The Taliban on Sunday entered Afghanistan’s capital and took control of the presidential palace while Afghan President Mohammad Ashraf Ghani fled the country.
Just a month ago, US President Joe Biden said a Taliban takeover of Afghanistan was not inevitable, when defending the decision of US military withdrawal after two decades of the mission. Now, the Taliban declared a swift victory, as Afghanistan’s major cities all fell to the Taliban in about a week.
America’s longest war ended in complete fiasco and humiliation. It invaded Afghanistan in 2001 under the guise of “protecting local and global security” even if that came at the unimaginable expense of ruining another country. Ironically, when seeing rapid Taliban gains today, the US is speeding up its exit like a disinterested party. As ultimately leaving nothing constructive but a catastrophe in Afghanistan, the US lost credibility that has already been collapsing for years.
The war was a costly one in every respect. The twenty years of war have killed 47,245 Afghan civilians and cost the $2.26 trillion in total, according to Brown University’s The Costs of War Project. The project also estimates that 241,000 people have died as a direct result of this war.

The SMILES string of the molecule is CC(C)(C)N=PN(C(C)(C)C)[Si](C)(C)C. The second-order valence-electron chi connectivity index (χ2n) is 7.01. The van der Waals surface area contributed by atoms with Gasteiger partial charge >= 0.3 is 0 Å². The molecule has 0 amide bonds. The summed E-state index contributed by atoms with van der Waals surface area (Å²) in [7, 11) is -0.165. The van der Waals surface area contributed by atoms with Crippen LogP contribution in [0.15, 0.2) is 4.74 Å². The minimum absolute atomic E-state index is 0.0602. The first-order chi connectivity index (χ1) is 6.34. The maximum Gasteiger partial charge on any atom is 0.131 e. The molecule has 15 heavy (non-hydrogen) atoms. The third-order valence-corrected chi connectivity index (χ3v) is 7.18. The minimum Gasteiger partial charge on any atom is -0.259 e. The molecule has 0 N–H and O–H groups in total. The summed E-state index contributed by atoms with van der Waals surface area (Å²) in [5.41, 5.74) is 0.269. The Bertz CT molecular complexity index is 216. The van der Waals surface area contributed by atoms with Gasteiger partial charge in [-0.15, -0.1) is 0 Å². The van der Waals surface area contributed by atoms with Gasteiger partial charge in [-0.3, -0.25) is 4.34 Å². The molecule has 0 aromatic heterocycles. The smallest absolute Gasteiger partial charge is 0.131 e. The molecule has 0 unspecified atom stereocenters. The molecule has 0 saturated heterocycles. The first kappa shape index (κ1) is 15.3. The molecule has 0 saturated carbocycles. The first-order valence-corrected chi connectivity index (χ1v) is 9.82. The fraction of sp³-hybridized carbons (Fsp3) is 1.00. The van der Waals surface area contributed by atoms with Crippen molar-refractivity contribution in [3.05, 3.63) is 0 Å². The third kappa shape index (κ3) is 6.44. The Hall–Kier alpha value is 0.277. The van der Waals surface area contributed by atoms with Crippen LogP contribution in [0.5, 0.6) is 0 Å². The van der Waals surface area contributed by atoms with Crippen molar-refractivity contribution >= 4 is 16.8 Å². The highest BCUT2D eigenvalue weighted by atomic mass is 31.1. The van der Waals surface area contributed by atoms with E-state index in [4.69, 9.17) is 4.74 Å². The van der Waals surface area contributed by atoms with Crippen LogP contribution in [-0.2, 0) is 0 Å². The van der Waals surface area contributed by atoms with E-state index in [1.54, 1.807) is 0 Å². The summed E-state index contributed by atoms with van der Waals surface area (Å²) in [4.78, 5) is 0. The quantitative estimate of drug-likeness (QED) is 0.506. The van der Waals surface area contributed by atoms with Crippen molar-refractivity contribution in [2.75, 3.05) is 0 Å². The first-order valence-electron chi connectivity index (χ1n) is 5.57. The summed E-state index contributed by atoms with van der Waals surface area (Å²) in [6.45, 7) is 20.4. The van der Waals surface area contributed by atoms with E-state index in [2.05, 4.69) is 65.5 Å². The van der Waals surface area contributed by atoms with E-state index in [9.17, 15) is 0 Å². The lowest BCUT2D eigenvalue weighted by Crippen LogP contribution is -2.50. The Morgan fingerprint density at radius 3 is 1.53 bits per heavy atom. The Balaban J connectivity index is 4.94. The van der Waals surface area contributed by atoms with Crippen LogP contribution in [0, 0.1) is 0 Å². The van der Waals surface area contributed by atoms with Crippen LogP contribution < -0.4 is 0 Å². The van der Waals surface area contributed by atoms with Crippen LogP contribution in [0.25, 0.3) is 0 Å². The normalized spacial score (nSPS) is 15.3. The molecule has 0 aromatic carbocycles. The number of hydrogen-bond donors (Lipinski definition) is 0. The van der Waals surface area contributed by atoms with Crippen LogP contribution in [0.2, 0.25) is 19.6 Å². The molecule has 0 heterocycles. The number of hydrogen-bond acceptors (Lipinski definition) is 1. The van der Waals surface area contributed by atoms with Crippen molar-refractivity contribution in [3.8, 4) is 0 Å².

And the cost and loss of lives have not yet ceased, although the US decided to end the war. For the US, their troops have finally said farewell to cruelty and casualties and the government has hastily dropped its obligations for the messy situation. But the Afghan civilians, who have never enjoyed peace and social stability during the prolonged war, still live in chaos and fear. The Afghan public has never embraced the so-called US-style democracy and a rebuilt Afghan society, which the US had promised to bring when initiating the war.
Afghanistan has witnessed a decade-long war led by external forces turning into a civil conflict. In history, empire after empire has come to the country, failed in their mission, and left. Now with the US defeat and retreat, the land is again abandoned by willful invaders full of scars hard to remedy.
The repeated turmoil on the “graveyard of empires” proved again that arbitrary and wanton intervention in a nation’s development path will inevitably end in failure and tragedy. And the US obsession with absolute security and its strategy of fighting its enemy thousands of miles away will eventually come to nothing but hurt to itself and others.